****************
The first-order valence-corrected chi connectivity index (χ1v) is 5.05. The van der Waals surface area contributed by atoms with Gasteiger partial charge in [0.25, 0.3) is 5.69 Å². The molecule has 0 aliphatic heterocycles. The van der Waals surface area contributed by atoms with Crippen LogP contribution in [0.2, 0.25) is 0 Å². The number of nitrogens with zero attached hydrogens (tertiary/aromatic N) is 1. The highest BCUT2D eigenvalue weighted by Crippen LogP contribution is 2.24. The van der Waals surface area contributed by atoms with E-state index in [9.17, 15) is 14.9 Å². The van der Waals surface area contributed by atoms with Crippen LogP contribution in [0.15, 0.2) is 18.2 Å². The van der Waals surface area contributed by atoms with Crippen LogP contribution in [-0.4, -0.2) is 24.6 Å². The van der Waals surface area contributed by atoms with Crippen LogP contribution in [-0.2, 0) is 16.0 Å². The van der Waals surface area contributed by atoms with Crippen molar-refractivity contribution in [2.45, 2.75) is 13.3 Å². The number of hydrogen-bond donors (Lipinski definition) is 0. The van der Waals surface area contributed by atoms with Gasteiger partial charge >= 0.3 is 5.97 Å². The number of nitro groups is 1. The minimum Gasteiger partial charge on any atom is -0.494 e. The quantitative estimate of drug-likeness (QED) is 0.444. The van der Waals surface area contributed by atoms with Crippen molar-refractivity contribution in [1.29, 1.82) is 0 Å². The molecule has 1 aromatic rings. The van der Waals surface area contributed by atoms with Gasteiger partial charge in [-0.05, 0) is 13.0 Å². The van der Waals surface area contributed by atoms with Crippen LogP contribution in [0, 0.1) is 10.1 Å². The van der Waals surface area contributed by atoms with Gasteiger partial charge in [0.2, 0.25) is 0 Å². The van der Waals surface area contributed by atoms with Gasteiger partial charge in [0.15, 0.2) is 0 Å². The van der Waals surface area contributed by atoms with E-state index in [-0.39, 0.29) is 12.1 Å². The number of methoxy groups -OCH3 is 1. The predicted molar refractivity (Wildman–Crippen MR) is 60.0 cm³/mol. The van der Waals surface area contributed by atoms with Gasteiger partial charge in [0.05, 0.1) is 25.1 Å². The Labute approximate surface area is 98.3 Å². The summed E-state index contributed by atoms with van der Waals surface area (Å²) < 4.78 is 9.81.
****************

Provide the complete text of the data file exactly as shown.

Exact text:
The first-order valence-corrected chi connectivity index (χ1v) is 5.05. The van der Waals surface area contributed by atoms with Gasteiger partial charge in [0.25, 0.3) is 5.69 Å². The molecule has 0 aliphatic heterocycles. The van der Waals surface area contributed by atoms with Crippen LogP contribution in [0.2, 0.25) is 0 Å². The number of nitrogens with zero attached hydrogens (tertiary/aromatic N) is 1. The highest BCUT2D eigenvalue weighted by Crippen LogP contribution is 2.24. The van der Waals surface area contributed by atoms with E-state index in [9.17, 15) is 14.9 Å². The van der Waals surface area contributed by atoms with Crippen LogP contribution in [0.15, 0.2) is 18.2 Å². The van der Waals surface area contributed by atoms with Crippen LogP contribution in [-0.4, -0.2) is 24.6 Å². The van der Waals surface area contributed by atoms with Crippen LogP contribution in [-0.2, 0) is 16.0 Å². The van der Waals surface area contributed by atoms with Crippen molar-refractivity contribution in [2.45, 2.75) is 13.3 Å². The number of hydrogen-bond donors (Lipinski definition) is 0. The van der Waals surface area contributed by atoms with Gasteiger partial charge >= 0.3 is 5.97 Å². The number of nitro groups is 1. The minimum Gasteiger partial charge on any atom is -0.494 e. The quantitative estimate of drug-likeness (QED) is 0.444. The van der Waals surface area contributed by atoms with Crippen molar-refractivity contribution in [1.29, 1.82) is 0 Å². The molecule has 1 aromatic rings. The van der Waals surface area contributed by atoms with Gasteiger partial charge in [-0.05, 0) is 13.0 Å². The van der Waals surface area contributed by atoms with Crippen LogP contribution in [0, 0.1) is 10.1 Å². The van der Waals surface area contributed by atoms with Gasteiger partial charge in [0.2, 0.25) is 0 Å². The van der Waals surface area contributed by atoms with Gasteiger partial charge in [0.15, 0.2) is 0 Å². The van der Waals surface area contributed by atoms with E-state index in [-0.39, 0.29) is 12.1 Å². The number of methoxy groups -OCH3 is 1. The predicted molar refractivity (Wildman–Crippen MR) is 60.0 cm³/mol. The van der Waals surface area contributed by atoms with Gasteiger partial charge in [0.05, 0.1) is 25.1 Å². The Labute approximate surface area is 98.3 Å². The summed E-state index contributed by atoms with van der Waals surface area (Å²) < 4.78 is 9.81.